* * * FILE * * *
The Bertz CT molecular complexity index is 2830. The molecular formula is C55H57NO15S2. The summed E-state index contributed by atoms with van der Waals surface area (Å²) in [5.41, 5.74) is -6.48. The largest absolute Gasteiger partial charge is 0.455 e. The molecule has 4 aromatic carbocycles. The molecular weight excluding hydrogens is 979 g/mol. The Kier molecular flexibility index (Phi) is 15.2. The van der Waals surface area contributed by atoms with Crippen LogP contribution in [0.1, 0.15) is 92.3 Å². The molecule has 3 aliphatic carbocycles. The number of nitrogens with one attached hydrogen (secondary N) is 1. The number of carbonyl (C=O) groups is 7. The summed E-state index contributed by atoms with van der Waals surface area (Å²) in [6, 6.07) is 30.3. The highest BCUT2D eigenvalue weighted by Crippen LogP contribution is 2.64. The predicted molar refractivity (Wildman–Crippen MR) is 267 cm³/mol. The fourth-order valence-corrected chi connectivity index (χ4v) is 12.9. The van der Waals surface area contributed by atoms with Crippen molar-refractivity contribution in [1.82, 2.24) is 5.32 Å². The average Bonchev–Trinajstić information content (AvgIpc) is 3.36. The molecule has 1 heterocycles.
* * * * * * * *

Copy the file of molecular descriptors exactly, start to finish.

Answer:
The Bertz CT molecular complexity index is 2830. The molecular formula is C55H57NO15S2. The summed E-state index contributed by atoms with van der Waals surface area (Å²) in [5.41, 5.74) is -6.48. The largest absolute Gasteiger partial charge is 0.455 e. The molecule has 4 aromatic carbocycles. The molecular weight excluding hydrogens is 979 g/mol. The Kier molecular flexibility index (Phi) is 15.2. The van der Waals surface area contributed by atoms with Crippen LogP contribution in [0.1, 0.15) is 92.3 Å². The molecule has 3 aliphatic carbocycles. The number of nitrogens with one attached hydrogen (secondary N) is 1. The number of carbonyl (C=O) groups is 7. The summed E-state index contributed by atoms with van der Waals surface area (Å²) in [6, 6.07) is 30.3. The highest BCUT2D eigenvalue weighted by Crippen LogP contribution is 2.64. The predicted molar refractivity (Wildman–Crippen MR) is 267 cm³/mol. The fourth-order valence-corrected chi connectivity index (χ4v) is 12.9. The van der Waals surface area contributed by atoms with Crippen molar-refractivity contribution in [1.82, 2.24) is 5.32 Å². The average Bonchev–Trinajstić information content (AvgIpc) is 3.36. The molecule has 1 heterocycles.